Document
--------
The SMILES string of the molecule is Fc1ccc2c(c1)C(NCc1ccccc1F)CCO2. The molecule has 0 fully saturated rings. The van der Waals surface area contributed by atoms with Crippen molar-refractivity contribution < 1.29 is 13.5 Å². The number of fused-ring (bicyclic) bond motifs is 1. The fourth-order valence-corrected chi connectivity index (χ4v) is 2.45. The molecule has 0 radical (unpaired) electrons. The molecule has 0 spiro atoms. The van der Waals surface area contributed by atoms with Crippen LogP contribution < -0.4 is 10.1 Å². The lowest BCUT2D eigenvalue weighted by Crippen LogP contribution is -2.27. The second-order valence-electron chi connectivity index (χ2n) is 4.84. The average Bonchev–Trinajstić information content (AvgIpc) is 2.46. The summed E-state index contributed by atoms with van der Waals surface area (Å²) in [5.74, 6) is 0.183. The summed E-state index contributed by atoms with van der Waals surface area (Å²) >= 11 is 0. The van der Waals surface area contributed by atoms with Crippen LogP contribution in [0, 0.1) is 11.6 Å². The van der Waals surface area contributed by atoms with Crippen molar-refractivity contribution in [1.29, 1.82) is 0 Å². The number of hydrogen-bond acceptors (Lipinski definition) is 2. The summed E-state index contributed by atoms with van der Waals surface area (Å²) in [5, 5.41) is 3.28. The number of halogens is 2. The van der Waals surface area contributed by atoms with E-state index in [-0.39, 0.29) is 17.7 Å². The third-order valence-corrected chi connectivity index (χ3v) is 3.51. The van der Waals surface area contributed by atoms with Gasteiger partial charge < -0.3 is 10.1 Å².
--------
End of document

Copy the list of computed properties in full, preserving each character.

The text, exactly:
The SMILES string of the molecule is Fc1ccc2c(c1)C(NCc1ccccc1F)CCO2. The molecule has 0 fully saturated rings. The van der Waals surface area contributed by atoms with Crippen molar-refractivity contribution < 1.29 is 13.5 Å². The number of fused-ring (bicyclic) bond motifs is 1. The fourth-order valence-corrected chi connectivity index (χ4v) is 2.45. The molecule has 0 radical (unpaired) electrons. The molecule has 0 spiro atoms. The van der Waals surface area contributed by atoms with Crippen LogP contribution < -0.4 is 10.1 Å². The lowest BCUT2D eigenvalue weighted by Crippen LogP contribution is -2.27. The second-order valence-electron chi connectivity index (χ2n) is 4.84. The average Bonchev–Trinajstić information content (AvgIpc) is 2.46. The summed E-state index contributed by atoms with van der Waals surface area (Å²) in [5.74, 6) is 0.183. The summed E-state index contributed by atoms with van der Waals surface area (Å²) >= 11 is 0. The van der Waals surface area contributed by atoms with Crippen LogP contribution in [0, 0.1) is 11.6 Å². The van der Waals surface area contributed by atoms with Crippen molar-refractivity contribution in [1.29, 1.82) is 0 Å². The number of hydrogen-bond acceptors (Lipinski definition) is 2. The summed E-state index contributed by atoms with van der Waals surface area (Å²) in [5, 5.41) is 3.28. The number of halogens is 2. The van der Waals surface area contributed by atoms with E-state index in [-0.39, 0.29) is 17.7 Å². The third-order valence-corrected chi connectivity index (χ3v) is 3.51. The van der Waals surface area contributed by atoms with Gasteiger partial charge < -0.3 is 10.1 Å².